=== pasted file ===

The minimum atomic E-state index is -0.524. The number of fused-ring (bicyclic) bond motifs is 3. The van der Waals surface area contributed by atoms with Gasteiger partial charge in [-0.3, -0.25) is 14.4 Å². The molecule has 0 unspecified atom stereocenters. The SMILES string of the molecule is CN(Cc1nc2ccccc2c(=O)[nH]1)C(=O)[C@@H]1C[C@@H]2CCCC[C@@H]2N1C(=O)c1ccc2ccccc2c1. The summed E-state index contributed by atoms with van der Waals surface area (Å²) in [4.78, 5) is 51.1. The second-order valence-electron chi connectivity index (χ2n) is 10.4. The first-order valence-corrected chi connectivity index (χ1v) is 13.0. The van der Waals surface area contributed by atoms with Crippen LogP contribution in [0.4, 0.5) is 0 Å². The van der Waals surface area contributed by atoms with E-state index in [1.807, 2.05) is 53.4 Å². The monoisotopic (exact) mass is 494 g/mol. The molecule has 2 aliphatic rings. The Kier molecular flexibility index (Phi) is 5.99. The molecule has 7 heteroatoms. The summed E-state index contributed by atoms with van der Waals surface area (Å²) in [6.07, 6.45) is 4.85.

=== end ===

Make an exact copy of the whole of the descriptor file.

The minimum atomic E-state index is -0.524. The number of fused-ring (bicyclic) bond motifs is 3. The van der Waals surface area contributed by atoms with Gasteiger partial charge in [-0.3, -0.25) is 14.4 Å². The molecule has 0 unspecified atom stereocenters. The SMILES string of the molecule is CN(Cc1nc2ccccc2c(=O)[nH]1)C(=O)[C@@H]1C[C@@H]2CCCC[C@@H]2N1C(=O)c1ccc2ccccc2c1. The summed E-state index contributed by atoms with van der Waals surface area (Å²) in [4.78, 5) is 51.1. The second-order valence-electron chi connectivity index (χ2n) is 10.4. The first-order valence-corrected chi connectivity index (χ1v) is 13.0. The van der Waals surface area contributed by atoms with Crippen LogP contribution in [0.4, 0.5) is 0 Å². The van der Waals surface area contributed by atoms with E-state index in [1.807, 2.05) is 53.4 Å². The monoisotopic (exact) mass is 494 g/mol. The molecule has 2 aliphatic rings. The Kier molecular flexibility index (Phi) is 5.99. The molecule has 7 heteroatoms. The summed E-state index contributed by atoms with van der Waals surface area (Å²) in [6.07, 6.45) is 4.85.